Medical City Healthcare - September 03, 2020

Take Care magazine and video page

There is still much to be learned about COVID-19, including potential side effects. One of those is myocarditis—a heart condition that we do know has been triggered by earlier strains of coronavirus. Red Sox pitcher Eduardo Rodriguez developed myocarditis after a bout with COVID-19 that ended his season and left him feeling “100 years old,” he told USA Today.

Myocarditis is classified as a rare disease according to the Myocarditis Foundation, even though it affects thousands of adults and children in the U.S. and worldwide every year. While anyone can develop myocarditis, athletes may be especially susceptible. Here’s what to know about COVID-19 and myocarditis.

Myocarditis is an inflammatory heart disease.

While cancer, bacterial infections and other contagious diseases can cause myocarditis, the leading causes are viral infections such as COVID-19.

“Myocarditis is inflammation of the heart muscle,” says Bruce Bowers, MD, a cardiologist at Medical City Heart Hospital in Dallas. “It can be caused by the impact of the virus on the heart muscle cells and also by the immune system’s response to try to combat the virus—all of which creates a great deal of inflammation.”

Inflammation can cause the heart to become enlarged, weakened and scarred.

“When you start losing heart muscle cells, the heart doesn’t work nearly as well as it should,” Dr. Bowers says.

How healthy is your heart? Take the free Heart Risk Assessment.

Myocarditis signs and symptoms.

According to the Myocarditis Foundation, diagnosing and treating myocarditis can be challenging because of a lack of specific symptoms—and in many cases, no symptoms at all. Dr. Bowers says someone with a lot of damage to their heart may experience symptoms because their heart muscle function has deteriorated—making it harder for their heart to pump blood and oxygen throughout their body.

Myocarditis symptoms may include:

  • Fatigue, decreased ability to exercise and perform daily activities
  • Shortness of breath, especially after exercise or when lying down
  • Chest pain or pressure
  • Lightheadedness
  • Swelling in the extremities
  • Sudden loss of consciousness

“Certainly, if you have these symptoms or you’ve been exposed to COVID-19 and you have these symptoms, that’s something that definitely has to be evaluated,” says Dr. Bowers.

Myocarditis testing is simple.

“When you start losing heart muscle cells, we can test for that in the blood,” Dr. Bowers says. “We can see that there’s damage to heart muscle cells just from a simple blood test.”

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Myocarditis prevention.

The Myocarditis Foundation says there are no medical treatments or lifestyle changes that are known to prevent viral myocarditis. Although the risk of recurrence is rare (10 to 15%), it can happen and in some cases may lead to a chronically enlarged heart (known as dilated cardiomyopathy).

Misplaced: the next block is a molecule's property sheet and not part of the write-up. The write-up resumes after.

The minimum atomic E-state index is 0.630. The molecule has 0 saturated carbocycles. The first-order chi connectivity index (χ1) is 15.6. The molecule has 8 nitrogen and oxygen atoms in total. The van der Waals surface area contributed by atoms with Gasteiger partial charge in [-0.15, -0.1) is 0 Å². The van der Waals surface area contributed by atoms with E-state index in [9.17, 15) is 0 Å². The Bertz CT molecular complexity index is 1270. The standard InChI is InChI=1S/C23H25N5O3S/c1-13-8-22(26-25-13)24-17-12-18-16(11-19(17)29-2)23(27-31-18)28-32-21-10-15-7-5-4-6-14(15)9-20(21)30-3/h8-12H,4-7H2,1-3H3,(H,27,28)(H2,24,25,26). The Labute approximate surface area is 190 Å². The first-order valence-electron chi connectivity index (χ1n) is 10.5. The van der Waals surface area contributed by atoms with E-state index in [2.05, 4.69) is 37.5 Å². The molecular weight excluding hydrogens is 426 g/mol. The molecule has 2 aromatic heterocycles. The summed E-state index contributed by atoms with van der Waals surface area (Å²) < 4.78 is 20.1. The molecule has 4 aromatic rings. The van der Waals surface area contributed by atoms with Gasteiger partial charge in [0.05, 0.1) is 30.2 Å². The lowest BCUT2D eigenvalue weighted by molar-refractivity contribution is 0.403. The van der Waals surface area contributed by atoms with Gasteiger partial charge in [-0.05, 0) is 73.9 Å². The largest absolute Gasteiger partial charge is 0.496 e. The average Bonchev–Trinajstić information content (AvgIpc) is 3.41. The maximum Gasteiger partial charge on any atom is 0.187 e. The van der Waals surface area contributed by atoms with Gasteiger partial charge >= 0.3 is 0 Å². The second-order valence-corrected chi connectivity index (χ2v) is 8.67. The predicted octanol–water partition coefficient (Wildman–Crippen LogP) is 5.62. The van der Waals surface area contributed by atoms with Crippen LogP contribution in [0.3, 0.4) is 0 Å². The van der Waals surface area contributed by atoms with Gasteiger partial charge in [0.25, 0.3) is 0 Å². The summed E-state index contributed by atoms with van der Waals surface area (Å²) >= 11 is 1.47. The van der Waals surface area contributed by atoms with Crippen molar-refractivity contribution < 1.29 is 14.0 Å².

Although you can’t prevent myocarditis, you can protect your family from viral infections—which is particularly important in the event of an overlap of COVID-19 and flu season—by following these precautions:

  • Get a flu shot every year—CareNow Urgent Care clinics have them for the whole family
  • Follow the 3Ws:
    • Wear a mask in public
    • Watch your distance by staying 6 feet away from others
    • Wash your hands often, for at least 20 seconds
  • Make healthy lifestyle choices, such as eating right, exercising and prioritizing your mental health

Myocarditis and athletes: what parents should look for.

Dr. Bowers is the father of a student athlete, so he’s acutely aware of the concerns felt by many other parents in the same situation.

“I have a senior in high school who plays football,” Dr. Bowers says. “And yes, we have talked about this. If we start to see a diminishment in his ability to play and to do the things that he’s accustomed to doing on the field, at practice or in the weight room, that’s going to be an awareness for us. That’s probably going to spur us on to go and get him evaluated.”

Dr. Bowers says student athletes who have recovered from their COVID-19 symptoms but seem to have lingering effects from their illness should definitely see a physician. Symptoms to look for include:

  • Fatigue
  • Inability to exercise—they can’t exercise the way they normally do or they’re slowing down
  • Shortness of breath
  • Chest pain

If you think your student athlete (or anyone in your family) has symptoms of COVID-19 or flu, CareNow offers fast, convenient testing. They also offer sports physicals to keep your little superstars playing on.

Medical City Healthcare provides comprehensive emergency and advanced cardiology services. Find care at a location near you.

At Medical City Healthcare, we’re dedicated to the care and improvement of human life. So, we hope you’ll Take Care!

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